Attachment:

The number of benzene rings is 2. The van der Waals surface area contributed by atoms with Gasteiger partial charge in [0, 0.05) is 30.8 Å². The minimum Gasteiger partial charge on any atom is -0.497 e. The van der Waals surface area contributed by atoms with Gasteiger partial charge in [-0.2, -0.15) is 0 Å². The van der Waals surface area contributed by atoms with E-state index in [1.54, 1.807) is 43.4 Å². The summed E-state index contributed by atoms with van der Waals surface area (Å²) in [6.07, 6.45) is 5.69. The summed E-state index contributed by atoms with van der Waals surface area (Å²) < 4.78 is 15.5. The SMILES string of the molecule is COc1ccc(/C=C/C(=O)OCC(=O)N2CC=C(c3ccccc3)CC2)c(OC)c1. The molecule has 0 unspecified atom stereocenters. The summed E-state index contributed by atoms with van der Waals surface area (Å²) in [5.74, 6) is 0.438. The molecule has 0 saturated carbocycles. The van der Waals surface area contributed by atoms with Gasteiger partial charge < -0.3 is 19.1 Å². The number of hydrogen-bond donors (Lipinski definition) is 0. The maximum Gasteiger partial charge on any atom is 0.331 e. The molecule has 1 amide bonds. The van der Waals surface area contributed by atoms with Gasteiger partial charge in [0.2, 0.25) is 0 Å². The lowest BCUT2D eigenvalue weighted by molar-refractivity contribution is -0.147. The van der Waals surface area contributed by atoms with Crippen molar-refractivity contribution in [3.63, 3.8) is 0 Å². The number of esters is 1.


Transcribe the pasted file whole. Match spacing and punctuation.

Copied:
The number of benzene rings is 2. The van der Waals surface area contributed by atoms with Gasteiger partial charge in [0, 0.05) is 30.8 Å². The minimum Gasteiger partial charge on any atom is -0.497 e. The van der Waals surface area contributed by atoms with Gasteiger partial charge in [-0.2, -0.15) is 0 Å². The van der Waals surface area contributed by atoms with E-state index in [1.54, 1.807) is 43.4 Å². The summed E-state index contributed by atoms with van der Waals surface area (Å²) in [6.07, 6.45) is 5.69. The summed E-state index contributed by atoms with van der Waals surface area (Å²) < 4.78 is 15.5. The SMILES string of the molecule is COc1ccc(/C=C/C(=O)OCC(=O)N2CC=C(c3ccccc3)CC2)c(OC)c1. The molecule has 0 unspecified atom stereocenters. The summed E-state index contributed by atoms with van der Waals surface area (Å²) in [5.74, 6) is 0.438. The molecule has 0 saturated carbocycles. The van der Waals surface area contributed by atoms with Gasteiger partial charge < -0.3 is 19.1 Å². The number of hydrogen-bond donors (Lipinski definition) is 0. The maximum Gasteiger partial charge on any atom is 0.331 e. The molecule has 1 amide bonds. The van der Waals surface area contributed by atoms with Gasteiger partial charge in [0.2, 0.25) is 0 Å². The lowest BCUT2D eigenvalue weighted by molar-refractivity contribution is -0.147. The van der Waals surface area contributed by atoms with Crippen molar-refractivity contribution in [3.63, 3.8) is 0 Å². The number of esters is 1.